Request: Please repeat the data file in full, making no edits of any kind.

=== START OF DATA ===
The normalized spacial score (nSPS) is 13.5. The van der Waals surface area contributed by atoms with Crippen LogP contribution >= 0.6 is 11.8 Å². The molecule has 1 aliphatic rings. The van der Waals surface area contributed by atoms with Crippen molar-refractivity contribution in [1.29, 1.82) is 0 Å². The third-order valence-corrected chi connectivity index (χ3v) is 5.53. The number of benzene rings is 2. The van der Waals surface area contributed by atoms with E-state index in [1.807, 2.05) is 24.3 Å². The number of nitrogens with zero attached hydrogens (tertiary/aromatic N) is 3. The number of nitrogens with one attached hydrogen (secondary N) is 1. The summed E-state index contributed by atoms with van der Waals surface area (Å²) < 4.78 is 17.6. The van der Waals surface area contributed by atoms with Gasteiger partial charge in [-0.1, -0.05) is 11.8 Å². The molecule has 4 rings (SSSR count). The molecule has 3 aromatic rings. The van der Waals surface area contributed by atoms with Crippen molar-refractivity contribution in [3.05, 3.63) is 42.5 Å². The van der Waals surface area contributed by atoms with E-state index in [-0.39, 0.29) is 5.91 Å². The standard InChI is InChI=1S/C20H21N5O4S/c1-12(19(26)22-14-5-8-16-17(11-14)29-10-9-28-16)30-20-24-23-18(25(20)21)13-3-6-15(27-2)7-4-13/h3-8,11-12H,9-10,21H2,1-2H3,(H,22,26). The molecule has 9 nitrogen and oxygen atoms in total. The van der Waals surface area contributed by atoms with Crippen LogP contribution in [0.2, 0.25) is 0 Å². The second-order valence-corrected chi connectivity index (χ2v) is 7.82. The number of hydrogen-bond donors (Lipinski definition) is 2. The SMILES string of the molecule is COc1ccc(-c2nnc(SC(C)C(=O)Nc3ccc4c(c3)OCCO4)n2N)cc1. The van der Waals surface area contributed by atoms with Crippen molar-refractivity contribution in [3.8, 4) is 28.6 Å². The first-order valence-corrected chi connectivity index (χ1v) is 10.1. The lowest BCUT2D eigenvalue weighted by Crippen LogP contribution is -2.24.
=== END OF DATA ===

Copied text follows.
The normalized spacial score (nSPS) is 13.5. The van der Waals surface area contributed by atoms with Crippen LogP contribution >= 0.6 is 11.8 Å². The molecule has 1 aliphatic rings. The van der Waals surface area contributed by atoms with Crippen molar-refractivity contribution in [1.29, 1.82) is 0 Å². The third-order valence-corrected chi connectivity index (χ3v) is 5.53. The number of benzene rings is 2. The van der Waals surface area contributed by atoms with E-state index in [1.807, 2.05) is 24.3 Å². The number of nitrogens with zero attached hydrogens (tertiary/aromatic N) is 3. The number of nitrogens with one attached hydrogen (secondary N) is 1. The summed E-state index contributed by atoms with van der Waals surface area (Å²) < 4.78 is 17.6. The van der Waals surface area contributed by atoms with Gasteiger partial charge in [-0.1, -0.05) is 11.8 Å². The molecule has 4 rings (SSSR count). The molecule has 3 aromatic rings. The van der Waals surface area contributed by atoms with Crippen molar-refractivity contribution in [3.05, 3.63) is 42.5 Å². The van der Waals surface area contributed by atoms with E-state index in [-0.39, 0.29) is 5.91 Å². The standard InChI is InChI=1S/C20H21N5O4S/c1-12(19(26)22-14-5-8-16-17(11-14)29-10-9-28-16)30-20-24-23-18(25(20)21)13-3-6-15(27-2)7-4-13/h3-8,11-12H,9-10,21H2,1-2H3,(H,22,26). The molecule has 9 nitrogen and oxygen atoms in total. The van der Waals surface area contributed by atoms with Crippen LogP contribution in [0.2, 0.25) is 0 Å². The second-order valence-corrected chi connectivity index (χ2v) is 7.82. The number of hydrogen-bond donors (Lipinski definition) is 2. The SMILES string of the molecule is COc1ccc(-c2nnc(SC(C)C(=O)Nc3ccc4c(c3)OCCO4)n2N)cc1. The van der Waals surface area contributed by atoms with Crippen molar-refractivity contribution in [3.8, 4) is 28.6 Å². The first-order valence-corrected chi connectivity index (χ1v) is 10.1. The lowest BCUT2D eigenvalue weighted by Crippen LogP contribution is -2.24.